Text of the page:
John Prine has the knack of Song; somebody said his music should be available on prescription to anyone hurting from Life's blows; funny, deft, razor-sharp yet gently, compassionately human and all in three chords or fewer, John Prine has made valid the often pointless and overblown occupation of singer-songwriter.
Although he has produced a huge canon of work, Speed of the Sound Of Loneliness and Souvenirs are maybe his most well-known, well-covered works - one more "hit", therefore, than Richard Thompson - and his early partnership with the late Steve Goodman produced some of the nicest, well-judged second guitar work among a crowded galaxy of showier, Seventies pickers. Goodman's solo song, following this famous version of Souvenirs, shows just how good, how perfect he was on a big dreadnought, always enough, never too much. Eulogised still, even here, by some of our American readers, Goodman, dead and hallowed, will never inspire the discomfort and embarrassment of John Prine's current performances, seen in the second clip, below.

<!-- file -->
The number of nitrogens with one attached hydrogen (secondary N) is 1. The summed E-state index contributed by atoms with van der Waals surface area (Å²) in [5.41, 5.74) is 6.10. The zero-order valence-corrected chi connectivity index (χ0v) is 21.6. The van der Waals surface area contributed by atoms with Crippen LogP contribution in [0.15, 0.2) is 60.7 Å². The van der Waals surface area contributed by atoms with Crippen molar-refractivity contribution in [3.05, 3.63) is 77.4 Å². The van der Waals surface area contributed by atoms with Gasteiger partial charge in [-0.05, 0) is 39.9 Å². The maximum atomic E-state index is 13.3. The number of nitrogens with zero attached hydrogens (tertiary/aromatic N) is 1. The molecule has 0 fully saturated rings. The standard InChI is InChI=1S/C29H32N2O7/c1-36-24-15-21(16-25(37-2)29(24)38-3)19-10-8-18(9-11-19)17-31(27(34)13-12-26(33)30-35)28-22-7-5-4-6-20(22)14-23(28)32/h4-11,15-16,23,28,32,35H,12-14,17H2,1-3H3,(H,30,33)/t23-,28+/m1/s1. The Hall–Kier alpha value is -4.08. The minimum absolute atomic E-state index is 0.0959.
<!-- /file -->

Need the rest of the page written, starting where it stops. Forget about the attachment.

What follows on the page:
I have heard that Prine is ill, not long for this world, but that's no excuse for this shit and I never understand why people do this stuff beyond the time that they should, this is like Rembrandt taking a Stanley knife to a Rembrandt and proves, if it needed proving, that the Baby Boomers are rich in much, although not in dignity.